‘Ethical Sourcing’: nice, but easier said than done

ethical sourcing

You comply with all legislation that you can possibly think of in the area of ‘Ethical sourcing’. But can you say the same of your sourcing partners? Do they also comply with your own ethical standards, for example in aspects such as sustainability, social return and fair pricing? Taking chain responsibility is unexplored territory for many organisations. At the same time, legislation such as REACH, the Conflict-Free Smelter Program and the Dodd Frank Act  require you to be in control – also of your suppliers. Just like Apple, McDonalds and recently Shell, your organisation could be publicly named and shamed. How can you realise such third-party compliance? How to control the interests of your stakeholders?

Shame and Blame – but who?

The Dodd Frank Act, for example, determines that companies listed on a US stock exchange and their suppliers must report to the Security and Exchange Commission (SEC) on the use of conflict minerals. Conflict minerals are minerals extracted in the Democratic Republic of Congo or one of its nine neighbouring countries. The mineral mines in this area are under the control of militant groups that are responsible for serious violations of human rights. There is no supervisor controlling child labour, forced labour occurs and developing mines leads to deforestation. The afore-mentioned minerals are used in many products, ranging from mobile telephones, x-ray equipment, satellite dishes and telecom broadcasting towers to zippers, computers, televisions, packaging and circuit boards.  According to SEC, reporting the use of conflict minerals in products leads to more transparency in trade in minerals that contribute to financing armed combat. As yet, no sanctions are imposed upon the use of conflict minerals, but the name, shame and blame has been set up.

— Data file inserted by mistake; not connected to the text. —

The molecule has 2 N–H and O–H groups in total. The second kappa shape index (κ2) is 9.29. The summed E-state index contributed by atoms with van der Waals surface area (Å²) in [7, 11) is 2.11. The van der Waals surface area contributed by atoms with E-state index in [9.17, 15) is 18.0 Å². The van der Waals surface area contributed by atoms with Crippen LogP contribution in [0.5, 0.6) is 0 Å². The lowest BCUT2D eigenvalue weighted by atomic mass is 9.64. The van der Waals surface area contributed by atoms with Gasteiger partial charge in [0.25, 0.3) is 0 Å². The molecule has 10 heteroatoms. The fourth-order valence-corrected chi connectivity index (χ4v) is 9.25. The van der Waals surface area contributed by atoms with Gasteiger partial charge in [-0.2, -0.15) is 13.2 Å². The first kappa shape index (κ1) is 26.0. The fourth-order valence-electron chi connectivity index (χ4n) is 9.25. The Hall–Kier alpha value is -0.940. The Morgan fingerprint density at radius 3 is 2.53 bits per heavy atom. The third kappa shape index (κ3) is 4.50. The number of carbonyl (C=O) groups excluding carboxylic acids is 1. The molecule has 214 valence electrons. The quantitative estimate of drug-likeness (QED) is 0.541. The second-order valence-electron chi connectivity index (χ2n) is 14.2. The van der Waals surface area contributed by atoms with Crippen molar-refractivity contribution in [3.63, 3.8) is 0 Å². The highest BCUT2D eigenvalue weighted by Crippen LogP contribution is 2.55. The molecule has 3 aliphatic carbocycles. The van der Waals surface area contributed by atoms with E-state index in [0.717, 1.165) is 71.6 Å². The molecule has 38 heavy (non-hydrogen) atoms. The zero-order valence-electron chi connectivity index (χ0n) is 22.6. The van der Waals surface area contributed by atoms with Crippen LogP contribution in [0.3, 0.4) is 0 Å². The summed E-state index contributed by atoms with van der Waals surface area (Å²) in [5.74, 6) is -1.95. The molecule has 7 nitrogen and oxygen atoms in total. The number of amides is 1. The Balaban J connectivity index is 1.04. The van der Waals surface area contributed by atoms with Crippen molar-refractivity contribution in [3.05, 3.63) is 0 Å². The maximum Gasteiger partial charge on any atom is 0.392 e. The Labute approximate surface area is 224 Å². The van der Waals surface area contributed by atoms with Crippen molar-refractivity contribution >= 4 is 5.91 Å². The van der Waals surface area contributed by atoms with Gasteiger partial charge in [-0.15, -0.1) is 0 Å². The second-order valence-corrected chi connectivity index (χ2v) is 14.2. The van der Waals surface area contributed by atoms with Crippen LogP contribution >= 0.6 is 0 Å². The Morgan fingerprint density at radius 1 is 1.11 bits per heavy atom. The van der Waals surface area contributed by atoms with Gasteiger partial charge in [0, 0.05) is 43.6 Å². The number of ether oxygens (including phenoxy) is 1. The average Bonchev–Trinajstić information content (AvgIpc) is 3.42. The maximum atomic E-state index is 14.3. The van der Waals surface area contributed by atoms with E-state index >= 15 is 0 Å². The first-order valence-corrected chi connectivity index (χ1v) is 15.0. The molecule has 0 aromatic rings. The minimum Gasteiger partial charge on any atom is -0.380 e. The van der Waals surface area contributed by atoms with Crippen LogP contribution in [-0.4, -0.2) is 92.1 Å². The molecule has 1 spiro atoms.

The hazards of chain responsibility in your supply chain compliance

Also in the REACH legislation, we can see such a chain responsibility concept. REACH relates to registration, assessment and authorisation of chemicals. European legislation makes the full industrial chain responsible for safer use of chemical products. Under REACH, for example, it is mandatory for manufacturers to think about their purchasing policy, their production process and the way in which they communicate with their customers and suppliers. For example, preparing a Safety Information Sheet (SIS) of each substance listing the key properties and hazards of a product and providing it to its buyers is mandatory to each importer or producer of a substance. In turn, these buyers must forward this SIS to its own customers, etc.

New legislation, new opportunities

This type of legislation is arising in many other areas in the supply chain. Furthermore, your organisation probably has its own ethics, the critical consideration of correct actions. In this context, you try to establish clear criteria in order to asses whether an action should be classed as right or wrong. And you evaluate the motives and consequences of this action in relation to your stakeholder. Ethical sourcing combines legislation with your own values and standards, which creates de facto third party compliance. You know that your suppliers comply with the standards you have chosen and you no longer need to lose any sleep over it. In order to achieve that peace of mind, you need active stakeholder management. You continue the dialogue, for instance with your suppliers, on your standards and values and the legislation applicable to you. This creates commitment from your suppliers as well as awareness on legislation such as REACH and the Dodd Frank Act.

For several years, RGP has been aiming to compare listed companies in various countries using the  RGP Governance Index , based on several aspects other than compliance with acts and codes. Based on disclosed information, governance performances are measured on three themes: compliance, capacity and commitment. By actively entering into a stakeholder dialogue on these themes, you will be better able to limit reputation damage or compliance risks, while enhancing your third-party compliance and ethical sourcing. You are closing gaps and you can count on the actual commitment of your suppliers.

On may 23, 2013 we will host a Dialogue session on this topic in English

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Opgeslagen onder Dialoogsessies, Governance, Risk & Compliance

Een Reactie op “‘Ethical Sourcing’: nice, but easier said than done

  1. Pingback: Toward Electronics Free of Conflict Minerals | E-Dialogue

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